Though outgrowing friends is a struggle, the best friends match your growing self and value system
Many individuals that I see in my therapy practice struggle with outgrowing a friendship. What I’ve found is that outgrowing friendship often relates to a misalignment of values. When you grow, you come to know yourself more and more and your values change. There are many times in your life in which your values can shift, whether deciding to take care of your body more rather than staying out late, sobriety, new parenthood, heath crises for either you or a loved one, or even reconsidering how you show up in relationships. When that happens, you can grow apart from friends who are not growing with you.
While outgrowing friends can be lonely and difficult (more on that in the second part of this two-part series), friendship is best when friends’ values are aligned but not necessarily exactly the same. In a sense, you need to find friends to match your growing self and value system.
What do I mean by values? I mean the deep stuff
When I say values, I don’t just mean who you voted for (though this likely may be integrally related to your values). I mean the deep stuff: how you treat people you want to be close to, how you talk to others in your life, what you like to do or how you like to be with others, what you want to build (or not build), and what is integrally important to you in your life and relationships. Some of the deepest values may be how you relate to other humans, animals, nature, and systems of racism, class, society, and money that are rooted in your own internal system.
Values also include rules of friendship interactions: how you greet each other, how you value each other’s time, how you hold someone accountable, how you take time to be serious and dig into relational conversations, and how you play for the sake of letting off steam and levity. The latter is often not thought of in this way, but play is a key value for friendship. Play is how you build friendships early in life like building a fort or pretending to run a zoo with stuffed animals. As you age out of daily play, you learn new ways of playing as an adult, whether hiking, discovering new parts of a city, baking, or creating a conversation both people know is silly and fun.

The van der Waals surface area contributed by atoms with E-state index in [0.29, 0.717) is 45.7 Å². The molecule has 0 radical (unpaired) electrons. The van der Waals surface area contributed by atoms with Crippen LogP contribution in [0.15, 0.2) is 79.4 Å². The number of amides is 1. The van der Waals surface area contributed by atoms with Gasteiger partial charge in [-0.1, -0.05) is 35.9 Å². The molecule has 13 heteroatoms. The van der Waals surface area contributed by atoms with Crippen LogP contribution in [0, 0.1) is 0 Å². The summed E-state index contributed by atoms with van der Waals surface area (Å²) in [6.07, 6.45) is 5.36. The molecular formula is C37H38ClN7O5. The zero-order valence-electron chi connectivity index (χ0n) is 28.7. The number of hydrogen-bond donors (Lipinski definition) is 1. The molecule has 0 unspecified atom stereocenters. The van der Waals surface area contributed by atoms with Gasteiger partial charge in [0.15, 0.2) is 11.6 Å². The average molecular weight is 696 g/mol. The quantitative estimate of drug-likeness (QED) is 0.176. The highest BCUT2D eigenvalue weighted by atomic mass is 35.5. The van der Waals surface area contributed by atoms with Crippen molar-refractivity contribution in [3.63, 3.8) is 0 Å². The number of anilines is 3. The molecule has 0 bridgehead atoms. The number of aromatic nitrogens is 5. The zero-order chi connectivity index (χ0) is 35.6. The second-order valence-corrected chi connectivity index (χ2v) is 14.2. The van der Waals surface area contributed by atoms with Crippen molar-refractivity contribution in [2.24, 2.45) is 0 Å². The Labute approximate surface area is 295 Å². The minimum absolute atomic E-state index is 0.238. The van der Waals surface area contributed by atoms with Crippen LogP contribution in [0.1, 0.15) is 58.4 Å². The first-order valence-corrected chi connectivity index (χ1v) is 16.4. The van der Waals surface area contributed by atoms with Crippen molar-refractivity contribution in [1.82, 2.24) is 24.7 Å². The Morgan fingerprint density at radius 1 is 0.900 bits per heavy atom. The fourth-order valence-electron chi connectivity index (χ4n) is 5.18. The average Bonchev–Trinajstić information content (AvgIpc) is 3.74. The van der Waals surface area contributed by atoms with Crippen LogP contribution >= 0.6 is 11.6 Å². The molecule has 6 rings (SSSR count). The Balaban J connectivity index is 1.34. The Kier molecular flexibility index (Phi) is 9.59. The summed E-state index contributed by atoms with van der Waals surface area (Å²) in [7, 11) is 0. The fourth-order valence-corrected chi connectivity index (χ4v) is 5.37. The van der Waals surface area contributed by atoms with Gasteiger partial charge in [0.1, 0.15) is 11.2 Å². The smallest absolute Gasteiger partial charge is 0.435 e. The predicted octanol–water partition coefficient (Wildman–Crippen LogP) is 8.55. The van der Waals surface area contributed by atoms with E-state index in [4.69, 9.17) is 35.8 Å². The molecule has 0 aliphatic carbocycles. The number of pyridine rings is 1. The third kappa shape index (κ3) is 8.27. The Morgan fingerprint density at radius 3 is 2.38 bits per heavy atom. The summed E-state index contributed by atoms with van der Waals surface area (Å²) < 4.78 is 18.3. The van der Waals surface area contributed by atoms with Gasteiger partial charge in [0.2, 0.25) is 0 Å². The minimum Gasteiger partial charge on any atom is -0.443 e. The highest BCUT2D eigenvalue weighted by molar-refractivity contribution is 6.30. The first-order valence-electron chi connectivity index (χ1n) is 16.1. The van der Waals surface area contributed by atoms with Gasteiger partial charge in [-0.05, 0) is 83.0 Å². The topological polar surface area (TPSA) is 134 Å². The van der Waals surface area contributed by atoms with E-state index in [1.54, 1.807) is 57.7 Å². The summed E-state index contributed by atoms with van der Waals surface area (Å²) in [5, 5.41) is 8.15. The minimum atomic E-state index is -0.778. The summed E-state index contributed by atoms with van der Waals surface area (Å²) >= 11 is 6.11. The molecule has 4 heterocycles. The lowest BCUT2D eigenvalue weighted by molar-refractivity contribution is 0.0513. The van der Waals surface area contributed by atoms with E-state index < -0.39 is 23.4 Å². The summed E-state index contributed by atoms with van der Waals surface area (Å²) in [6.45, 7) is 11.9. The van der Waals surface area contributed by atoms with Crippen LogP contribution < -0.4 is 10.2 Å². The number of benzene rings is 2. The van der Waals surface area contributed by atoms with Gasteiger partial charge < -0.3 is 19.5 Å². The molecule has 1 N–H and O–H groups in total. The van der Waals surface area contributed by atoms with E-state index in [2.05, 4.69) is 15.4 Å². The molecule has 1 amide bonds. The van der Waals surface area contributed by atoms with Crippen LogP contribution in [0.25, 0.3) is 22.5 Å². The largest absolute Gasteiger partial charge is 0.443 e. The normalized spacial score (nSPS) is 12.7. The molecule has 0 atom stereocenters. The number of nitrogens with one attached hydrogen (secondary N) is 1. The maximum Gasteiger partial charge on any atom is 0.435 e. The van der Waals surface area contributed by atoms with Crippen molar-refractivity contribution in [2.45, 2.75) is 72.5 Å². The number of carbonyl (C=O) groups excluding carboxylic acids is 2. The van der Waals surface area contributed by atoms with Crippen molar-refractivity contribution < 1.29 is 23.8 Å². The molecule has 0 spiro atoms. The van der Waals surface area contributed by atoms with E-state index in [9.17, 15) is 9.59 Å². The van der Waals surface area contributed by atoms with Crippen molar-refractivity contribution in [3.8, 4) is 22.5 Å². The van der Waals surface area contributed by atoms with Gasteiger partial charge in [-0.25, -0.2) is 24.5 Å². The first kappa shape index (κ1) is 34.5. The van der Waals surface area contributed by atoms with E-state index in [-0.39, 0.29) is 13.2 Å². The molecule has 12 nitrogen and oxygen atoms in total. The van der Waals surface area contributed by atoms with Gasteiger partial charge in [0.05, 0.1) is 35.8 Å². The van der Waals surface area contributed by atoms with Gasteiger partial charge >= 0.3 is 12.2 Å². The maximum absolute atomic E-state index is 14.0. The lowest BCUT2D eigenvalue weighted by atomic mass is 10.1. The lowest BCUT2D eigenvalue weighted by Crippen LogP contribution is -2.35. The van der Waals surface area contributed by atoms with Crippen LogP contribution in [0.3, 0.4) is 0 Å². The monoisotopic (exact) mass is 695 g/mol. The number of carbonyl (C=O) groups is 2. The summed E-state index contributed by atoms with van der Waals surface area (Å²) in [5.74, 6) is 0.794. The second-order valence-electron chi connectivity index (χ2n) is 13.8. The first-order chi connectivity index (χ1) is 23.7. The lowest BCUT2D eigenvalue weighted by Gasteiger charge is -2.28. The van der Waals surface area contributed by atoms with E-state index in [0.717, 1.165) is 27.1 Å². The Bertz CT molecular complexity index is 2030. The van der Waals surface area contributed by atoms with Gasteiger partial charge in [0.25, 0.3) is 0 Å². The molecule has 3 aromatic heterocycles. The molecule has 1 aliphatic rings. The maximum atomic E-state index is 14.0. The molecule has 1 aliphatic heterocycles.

Friends don’t have to have the same values but should be aligned
You don’t have to share every value a friend holds. This is why I use the word alignment. Aligned means you have enough of the same values to also value holding onto your differences. Difference spices things up in relationships and can be challenging in a way that makes things interesting. It adds more to your life to have someone you enjoy who holds similar but slightly divergent values. For instance, one friend may be in a monogamous relationship while the other is in an ethical non-monogamous one. These are different ways of being in the world, but these friends may have an alignment in how they show up in these relationships and treat their partners.
In contrast, a misalignment in values means you’re not able to respect these differences or the values are completely opposed. Maybe one friend is late or cancels a lot, which indicates they are not bringing the same value to the friendship. Even if being late seems small, it can affect a friendship greatly.
Ideally, friends can help you live up to your own values
When you are aligned in values, friends can both hold you accountable and be a model for how they live out their values. Take, for instance, an environmentalist friend who cares deeply for their small bit on the planet and considers how they create waste or contribute to the harm in the world. They may talk about this issue passionately in a way that helps both of you live a bit more according to this value such as taking a train rather than driving upstate for a long weekend trip.
Friends can also help each other take what you value seriously even if you don’t quite yet know how to do it fully. For instance, you’ve decided to be more creative since your creativity has been put on the back burner for your professional life. It would be easy not to create and let that go, but you and your friend decide to play together, making art, reading plays, and seeing theater. You don’t do these activities to fill time but to pursue creativity to live out this value. When you find friends who can share in these values, you feel seen in the world and have the potential to build a support system so you can do the hard work of living up to your values together.